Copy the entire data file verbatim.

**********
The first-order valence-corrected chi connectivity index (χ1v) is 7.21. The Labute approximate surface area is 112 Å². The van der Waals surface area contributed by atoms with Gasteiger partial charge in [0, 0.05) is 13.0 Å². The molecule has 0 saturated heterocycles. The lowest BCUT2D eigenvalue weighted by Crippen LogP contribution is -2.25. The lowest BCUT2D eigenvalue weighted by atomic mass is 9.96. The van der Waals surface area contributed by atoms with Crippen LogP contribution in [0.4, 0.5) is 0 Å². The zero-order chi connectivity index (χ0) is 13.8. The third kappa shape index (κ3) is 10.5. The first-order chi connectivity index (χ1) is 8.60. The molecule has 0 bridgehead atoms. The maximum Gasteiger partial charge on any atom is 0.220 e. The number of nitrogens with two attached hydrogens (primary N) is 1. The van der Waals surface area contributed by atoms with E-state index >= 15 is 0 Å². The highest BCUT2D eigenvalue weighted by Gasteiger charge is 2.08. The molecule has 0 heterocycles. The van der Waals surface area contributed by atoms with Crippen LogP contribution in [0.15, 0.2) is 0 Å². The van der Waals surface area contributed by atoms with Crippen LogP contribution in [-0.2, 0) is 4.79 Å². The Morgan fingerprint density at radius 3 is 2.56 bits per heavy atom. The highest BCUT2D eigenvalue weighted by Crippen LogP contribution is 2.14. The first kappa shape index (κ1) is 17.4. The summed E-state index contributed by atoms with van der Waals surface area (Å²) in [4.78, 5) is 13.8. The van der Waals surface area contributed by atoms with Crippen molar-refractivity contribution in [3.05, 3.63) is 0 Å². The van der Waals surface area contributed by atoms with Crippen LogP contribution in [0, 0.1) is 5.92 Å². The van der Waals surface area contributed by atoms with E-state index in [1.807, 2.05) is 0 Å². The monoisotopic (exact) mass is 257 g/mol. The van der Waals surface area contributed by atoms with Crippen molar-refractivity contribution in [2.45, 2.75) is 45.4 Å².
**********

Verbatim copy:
The first-order valence-corrected chi connectivity index (χ1v) is 7.21. The Labute approximate surface area is 112 Å². The van der Waals surface area contributed by atoms with Gasteiger partial charge in [0, 0.05) is 13.0 Å². The molecule has 0 saturated heterocycles. The lowest BCUT2D eigenvalue weighted by Crippen LogP contribution is -2.25. The lowest BCUT2D eigenvalue weighted by atomic mass is 9.96. The van der Waals surface area contributed by atoms with Crippen LogP contribution in [0.4, 0.5) is 0 Å². The zero-order chi connectivity index (χ0) is 13.8. The third kappa shape index (κ3) is 10.5. The first-order chi connectivity index (χ1) is 8.60. The molecule has 0 bridgehead atoms. The maximum Gasteiger partial charge on any atom is 0.220 e. The number of nitrogens with two attached hydrogens (primary N) is 1. The van der Waals surface area contributed by atoms with E-state index >= 15 is 0 Å². The highest BCUT2D eigenvalue weighted by Gasteiger charge is 2.08. The molecule has 0 heterocycles. The van der Waals surface area contributed by atoms with Crippen LogP contribution in [0.15, 0.2) is 0 Å². The van der Waals surface area contributed by atoms with Crippen LogP contribution in [-0.2, 0) is 4.79 Å². The Morgan fingerprint density at radius 3 is 2.56 bits per heavy atom. The highest BCUT2D eigenvalue weighted by Crippen LogP contribution is 2.14. The first kappa shape index (κ1) is 17.4. The summed E-state index contributed by atoms with van der Waals surface area (Å²) in [4.78, 5) is 13.8. The van der Waals surface area contributed by atoms with Crippen molar-refractivity contribution in [3.05, 3.63) is 0 Å². The van der Waals surface area contributed by atoms with Crippen LogP contribution in [0, 0.1) is 5.92 Å². The van der Waals surface area contributed by atoms with E-state index in [1.807, 2.05) is 0 Å². The monoisotopic (exact) mass is 257 g/mol. The van der Waals surface area contributed by atoms with Crippen molar-refractivity contribution in [2.45, 2.75) is 45.4 Å².